Writing by Resty

Freelance Writer and Web Developer

Tag: books

A simple equation to improve performance at anything

lucas-favre-335248.jpgWe all want to perform our best, but we sometimes find ourselves overwhelmed and burnt out after having taken on too many tasks. Instead, it’s best to focus on what most important and alternate between steady habits of stress and rest to maximize improvements. Planning focused sessions that alternate between both these simple concepts are the key components to progress, helping those disciplined to follow reach their full potential in physical, mental, and emotional fitness.

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Learning about stocks, ETFs, and other investments

benjamin-davies-332625.jpgI’m obsessed with learning about stock market investing–so for my health and fitness readers, you can go ahead and skip this one. I’ll be back Sunday with my regular focus on veganism! But, since I can’t stop reading all I can about stocks, bonds, ETFs, index funds, options, and all the other brokerage jargon that is necessary to maintain a profitable portfolio, I’ve decided I just have to write about it.

Earning financial independence allows for greater freedom to pursue my other goals in life, which is I why I think it’s important to blog about. Investments can be a great place to grow wealth if you can stay smart and stick to a solid game plan.

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Personal Writing Goals for 2017, Practice Makes Permanent

amateurs-sit-and-wait-for-inspiration-the-rest-of-us-just-get-up-and-go-to-work-stephen-king

2017 Goals, Part 4 of 4

It’s already February, and you’re probably saying, “Resty, you should have posted this a month ago!” which you are probably right about. But here we are, and I still believe in creating and accomplishing goals. So, these are my writing goals for 2017.

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Finding Suggested Readings for Life Investment and Planning

I’ve recently taken an interest in investment. I listened to the audiobook Rich Dad, Poor Dad on YouTube during my commute to work and the commute from Menifee to the Valley, and it has change the way I view money.

Rich Dad, Poor Dad

The book explained the importance of understanding personal finance and taking the necessary precautions to establish good financial health. He explained that the subject of finance should be studied to achieve financial independence, the same the way a basketball player would study the several facets of the game to increase their basketball IQ. While the book didn’t teach exactly how to invest, it taught the core concept that separates the rich from the poor—what to study and where to spend my time.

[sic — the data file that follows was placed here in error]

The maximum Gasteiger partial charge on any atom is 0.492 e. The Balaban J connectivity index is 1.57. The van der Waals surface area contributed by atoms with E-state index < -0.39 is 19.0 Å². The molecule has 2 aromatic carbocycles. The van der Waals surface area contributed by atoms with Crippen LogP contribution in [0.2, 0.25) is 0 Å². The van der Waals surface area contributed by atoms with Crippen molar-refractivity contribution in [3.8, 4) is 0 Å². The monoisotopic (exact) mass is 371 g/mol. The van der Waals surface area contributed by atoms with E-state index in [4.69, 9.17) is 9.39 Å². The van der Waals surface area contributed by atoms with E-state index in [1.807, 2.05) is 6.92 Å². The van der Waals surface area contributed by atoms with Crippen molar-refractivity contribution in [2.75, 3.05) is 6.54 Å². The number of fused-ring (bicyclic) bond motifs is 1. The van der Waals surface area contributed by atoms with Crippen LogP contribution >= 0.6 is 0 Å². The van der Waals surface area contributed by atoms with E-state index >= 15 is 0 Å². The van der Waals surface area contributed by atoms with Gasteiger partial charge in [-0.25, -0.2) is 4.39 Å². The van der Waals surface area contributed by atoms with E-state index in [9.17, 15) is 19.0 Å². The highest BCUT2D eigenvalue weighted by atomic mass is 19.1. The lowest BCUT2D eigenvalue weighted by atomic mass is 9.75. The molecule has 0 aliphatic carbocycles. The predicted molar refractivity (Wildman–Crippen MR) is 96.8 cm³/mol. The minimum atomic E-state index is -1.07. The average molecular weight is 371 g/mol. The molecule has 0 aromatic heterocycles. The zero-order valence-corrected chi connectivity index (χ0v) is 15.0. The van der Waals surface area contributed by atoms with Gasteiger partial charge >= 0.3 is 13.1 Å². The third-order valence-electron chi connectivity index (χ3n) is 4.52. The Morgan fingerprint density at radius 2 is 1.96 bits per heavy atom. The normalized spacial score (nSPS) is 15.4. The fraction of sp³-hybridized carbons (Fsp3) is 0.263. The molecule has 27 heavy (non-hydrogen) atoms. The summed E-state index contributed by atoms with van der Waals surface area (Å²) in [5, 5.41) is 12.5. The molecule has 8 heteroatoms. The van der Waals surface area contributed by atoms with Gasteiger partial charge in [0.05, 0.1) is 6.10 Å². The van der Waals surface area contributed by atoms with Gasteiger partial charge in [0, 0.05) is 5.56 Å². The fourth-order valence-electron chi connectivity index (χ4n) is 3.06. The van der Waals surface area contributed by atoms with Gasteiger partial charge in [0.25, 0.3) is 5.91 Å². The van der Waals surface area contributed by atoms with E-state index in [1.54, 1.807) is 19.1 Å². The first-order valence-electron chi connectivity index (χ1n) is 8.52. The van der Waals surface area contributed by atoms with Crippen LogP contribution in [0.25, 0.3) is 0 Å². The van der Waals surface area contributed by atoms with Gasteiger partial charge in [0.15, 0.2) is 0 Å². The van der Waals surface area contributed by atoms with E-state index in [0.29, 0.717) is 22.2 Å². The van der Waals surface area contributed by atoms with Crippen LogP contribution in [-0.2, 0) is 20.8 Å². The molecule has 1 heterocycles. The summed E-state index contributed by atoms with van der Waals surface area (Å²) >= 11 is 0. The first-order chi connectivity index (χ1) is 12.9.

In short, the book teaches people to pursue financial literacy. Through financial literacy comes financial wealth—and with wealth comes independence.

IMG_1860.JPGSigns from the Universe

Yesterday, I drove to the Barnes & Nobles in Woodlands. I walked through the front doors and greeted the security guard, nodding and smiling. I ordered a bottle of Fiji water from the Barnes & Noble Café before walking to the business section. I began to peruse through several titles involving finance. I picked up a book that intrigued me—I forget the name, and I should have picked that up as well, but I’m getting ahead of myself.

I picked up A Random Walk Down Wall Street and piled it on top of the other, then flipped it over to read the back cover.

“The yellow one is good,” a man says, walking up to me. He grabs a few books off the business shelf. “This one and this one are good too. There’s another book by John Bogle that’s really good, but I can’t seem to find it. The cover has a picture of him as a bobble-head. Those are really great.”

“Thank you,” I say, staring at the cover of The Intelligent Investor. The book’s thickness, the title, and the look in the man’s face influenced me to think the book is highly acclaimed. “I just started taking steps towards learning about finance.”

“That’s good,” he says, nodding with a slight grin. He looked at me the way a proud father would look at his son after hitting the game-winning homerun.

I shook the man’s hand and thanked him before leaving.

img_1862Investing Time and Money

I paid $45 for a pair of books that could be worth $1 million.

I want to live a life free from thinking about where I’ll be getting a paycheck. I want the freedom to write a book or travel the world or pursue a life of good health, or all of that—instead of worrying about how I’ll be paying rent. I want to do whatever I want, and financial security is the answer to that.

I rushed home, excited to dive into The Millionaire Next Door.

I plan to finish the book sometime this week. I treat my books the way I treated my assignments in school, so I plan to accomplish a certain amount of chapters by the end of the week, and assign myself 500-word essays about the topic I just studied.

While I’m just beginning to think about my financial health, it’s really the best time to start investing since I still live with my parents rent-free and I’m making a decent amount to have spare money to invest while still putting away additional money for the rainy season and spending money to enjoy my life.

Planning to invest my time learning about money could be worth a fortune. Let’s hope.

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